The Australian Grand Prix was certainly the most entertaining race of the three we've had so far this season but there were a fair few grumps and gripes in the aftermath of the Melbourne event. Honda's Jenson Button and Renault's Giancarlo Fisichella started on the front row but neither of them had an easy afternoon.
Button lost the lead to the Renault of Fernando Alonso on the restart after the first safety car period. He then had difficulty getting his tyres up to temperature -- a complaint shared by many drivers -- and the Englishman is concerned about the situation.
"It's a big issue and I don't know if we can solve it," Button remarked. "It's a weakness we've had. We just can't get grip into our tyres. We need to do something for the next race." At the end, tyres were the least of his problems when his Honda engine blew through the final corners.
Fisichella stalled on the grid, which was just the beginning of his woes. "The engine stalled and I had to start from the pit-lane, then during most of the first stint I had no telemetry," the Italian listed his problems. "The second stint was really hard because the car was understeering so much... then after the final stop the clutch failed and we only managed to fix it a few laps from the end."
The Toro Rosso boys made quite an impact in the race; Scott Speed scored the team's first point with eighth but later lost it when he was given a time penalty for overtaking Red Bull's David Coulthard under yellow flags. Coulthard gained the eighth place and apparently a rude ear-bashing from Speed in return.
Tonio Liuzzi overtook Michael Schumacher's Ferrari, which raised a few eyebrows, but then crashed into a wall, for which he blamed BMW Sauber's Jacques Villeneuve. "I guess you get used to this sort of thing from Jacques," Liuzzi told reporters. "He has done it plenty of times before."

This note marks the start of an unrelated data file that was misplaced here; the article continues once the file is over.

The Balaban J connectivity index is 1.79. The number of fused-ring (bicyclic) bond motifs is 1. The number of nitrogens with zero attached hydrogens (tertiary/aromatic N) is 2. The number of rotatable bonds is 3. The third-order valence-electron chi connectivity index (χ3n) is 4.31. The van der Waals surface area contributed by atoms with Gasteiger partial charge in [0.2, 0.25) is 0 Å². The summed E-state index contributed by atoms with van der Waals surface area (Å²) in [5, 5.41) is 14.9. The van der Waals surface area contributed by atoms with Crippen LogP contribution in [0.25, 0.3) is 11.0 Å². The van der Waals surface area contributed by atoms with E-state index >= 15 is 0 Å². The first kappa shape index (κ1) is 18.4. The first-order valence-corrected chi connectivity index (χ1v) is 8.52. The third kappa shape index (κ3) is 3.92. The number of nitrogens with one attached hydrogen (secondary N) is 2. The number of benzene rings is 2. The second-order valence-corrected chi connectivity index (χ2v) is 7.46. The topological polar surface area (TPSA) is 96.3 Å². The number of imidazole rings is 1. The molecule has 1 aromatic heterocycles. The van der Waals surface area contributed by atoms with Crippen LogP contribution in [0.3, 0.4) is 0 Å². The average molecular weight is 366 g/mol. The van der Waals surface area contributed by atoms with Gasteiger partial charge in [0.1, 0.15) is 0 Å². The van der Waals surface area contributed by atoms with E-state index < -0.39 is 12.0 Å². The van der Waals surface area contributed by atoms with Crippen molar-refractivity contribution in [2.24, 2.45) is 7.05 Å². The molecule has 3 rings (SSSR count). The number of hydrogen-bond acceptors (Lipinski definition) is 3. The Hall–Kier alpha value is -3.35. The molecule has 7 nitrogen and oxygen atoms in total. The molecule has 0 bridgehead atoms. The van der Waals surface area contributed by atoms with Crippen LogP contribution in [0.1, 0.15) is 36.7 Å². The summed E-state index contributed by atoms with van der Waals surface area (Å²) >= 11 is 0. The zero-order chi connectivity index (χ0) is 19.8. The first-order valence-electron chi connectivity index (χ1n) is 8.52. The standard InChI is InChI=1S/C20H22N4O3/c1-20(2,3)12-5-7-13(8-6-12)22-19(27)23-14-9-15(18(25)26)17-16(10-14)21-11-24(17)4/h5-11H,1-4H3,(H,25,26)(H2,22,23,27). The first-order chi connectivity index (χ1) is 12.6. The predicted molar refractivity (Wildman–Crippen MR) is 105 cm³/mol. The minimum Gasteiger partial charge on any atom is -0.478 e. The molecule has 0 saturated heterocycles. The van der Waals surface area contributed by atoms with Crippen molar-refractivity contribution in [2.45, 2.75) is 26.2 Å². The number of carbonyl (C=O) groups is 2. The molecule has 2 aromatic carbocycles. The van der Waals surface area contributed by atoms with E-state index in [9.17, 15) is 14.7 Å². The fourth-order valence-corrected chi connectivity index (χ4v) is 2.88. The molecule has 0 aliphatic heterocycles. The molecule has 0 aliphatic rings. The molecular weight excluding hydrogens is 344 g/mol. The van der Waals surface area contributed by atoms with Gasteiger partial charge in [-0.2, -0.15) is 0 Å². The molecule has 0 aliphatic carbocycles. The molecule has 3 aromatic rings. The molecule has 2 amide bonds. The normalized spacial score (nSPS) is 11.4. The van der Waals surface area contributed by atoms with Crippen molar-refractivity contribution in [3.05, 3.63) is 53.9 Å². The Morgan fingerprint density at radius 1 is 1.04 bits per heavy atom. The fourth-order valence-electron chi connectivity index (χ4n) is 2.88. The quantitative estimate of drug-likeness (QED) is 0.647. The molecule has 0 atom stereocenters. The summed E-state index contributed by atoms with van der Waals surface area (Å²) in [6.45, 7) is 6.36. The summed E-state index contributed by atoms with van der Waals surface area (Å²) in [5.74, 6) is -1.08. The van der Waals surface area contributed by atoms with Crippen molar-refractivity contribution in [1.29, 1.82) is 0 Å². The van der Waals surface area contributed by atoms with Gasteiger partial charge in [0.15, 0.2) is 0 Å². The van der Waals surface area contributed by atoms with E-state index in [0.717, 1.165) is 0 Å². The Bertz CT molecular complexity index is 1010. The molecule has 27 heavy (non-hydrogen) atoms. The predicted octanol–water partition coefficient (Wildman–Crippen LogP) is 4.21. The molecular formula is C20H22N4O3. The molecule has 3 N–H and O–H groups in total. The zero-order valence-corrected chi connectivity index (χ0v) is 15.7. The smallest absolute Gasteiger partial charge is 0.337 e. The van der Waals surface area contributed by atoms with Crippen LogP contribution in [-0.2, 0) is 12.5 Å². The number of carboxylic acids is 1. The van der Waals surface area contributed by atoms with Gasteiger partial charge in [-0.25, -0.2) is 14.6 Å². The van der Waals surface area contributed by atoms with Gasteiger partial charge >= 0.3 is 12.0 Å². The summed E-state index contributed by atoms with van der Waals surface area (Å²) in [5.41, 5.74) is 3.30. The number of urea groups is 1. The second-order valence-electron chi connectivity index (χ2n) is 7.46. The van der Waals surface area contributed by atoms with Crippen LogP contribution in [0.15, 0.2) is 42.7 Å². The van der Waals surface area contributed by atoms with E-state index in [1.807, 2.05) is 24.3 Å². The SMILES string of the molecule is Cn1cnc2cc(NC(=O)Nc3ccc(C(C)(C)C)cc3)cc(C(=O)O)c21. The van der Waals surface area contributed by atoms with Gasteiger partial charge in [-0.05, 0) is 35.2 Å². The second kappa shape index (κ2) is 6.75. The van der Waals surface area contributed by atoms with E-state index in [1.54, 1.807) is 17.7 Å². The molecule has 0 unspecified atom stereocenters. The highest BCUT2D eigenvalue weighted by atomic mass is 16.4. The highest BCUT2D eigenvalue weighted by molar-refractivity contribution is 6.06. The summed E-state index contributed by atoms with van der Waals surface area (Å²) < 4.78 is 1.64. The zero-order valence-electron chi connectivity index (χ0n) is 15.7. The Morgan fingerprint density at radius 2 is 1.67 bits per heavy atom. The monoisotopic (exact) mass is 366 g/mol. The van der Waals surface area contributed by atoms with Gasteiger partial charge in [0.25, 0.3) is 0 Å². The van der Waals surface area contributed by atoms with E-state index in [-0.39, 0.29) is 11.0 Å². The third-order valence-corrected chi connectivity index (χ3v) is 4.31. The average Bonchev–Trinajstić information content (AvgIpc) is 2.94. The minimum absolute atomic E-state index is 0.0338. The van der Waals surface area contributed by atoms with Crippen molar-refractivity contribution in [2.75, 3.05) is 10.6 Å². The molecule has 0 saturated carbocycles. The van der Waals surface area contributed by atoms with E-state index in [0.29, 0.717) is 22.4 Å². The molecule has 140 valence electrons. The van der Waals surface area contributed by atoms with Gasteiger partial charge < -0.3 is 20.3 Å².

Villeneuve had his own take on the incident. "I saw him (Liuzzi) at the last second when he was already sideways on the grass, because I saw movement in the mirror," the Canadian said, according to Speed TV. "So what the hell was he doing there?"
"When I'm on the outside of someone, and I'm not ahead, I lift, because normally I know I'm going to run out of road. That's the way it is. I don't understand what he was doing there."
Toro Rosso also attracted attention from rival teams for another reason -- the good old V10 engine debate. Reportedly MF1 and Super Aguri have written to the FIA to lodge a protest against Toro Rosso as they believe the team should not be allowed to use the restricted V10.
"We think that it was an unfair situation when Red Bull bought Minardi, because I understand they gave this authorisation to use the V10 because otherwise Paul Stoddart was out of business," Super Aguri managing director Daniel Audetto told Autosport.
"That was the reason and the fact that Red Bull is now owning Toro Rosso, they have not only the money to buy a V8 but they could buy Cosworth if they want. I think it is unlikely that the FIA will accept our request because it is very difficult to change during the year the regulations, but at least we made a point."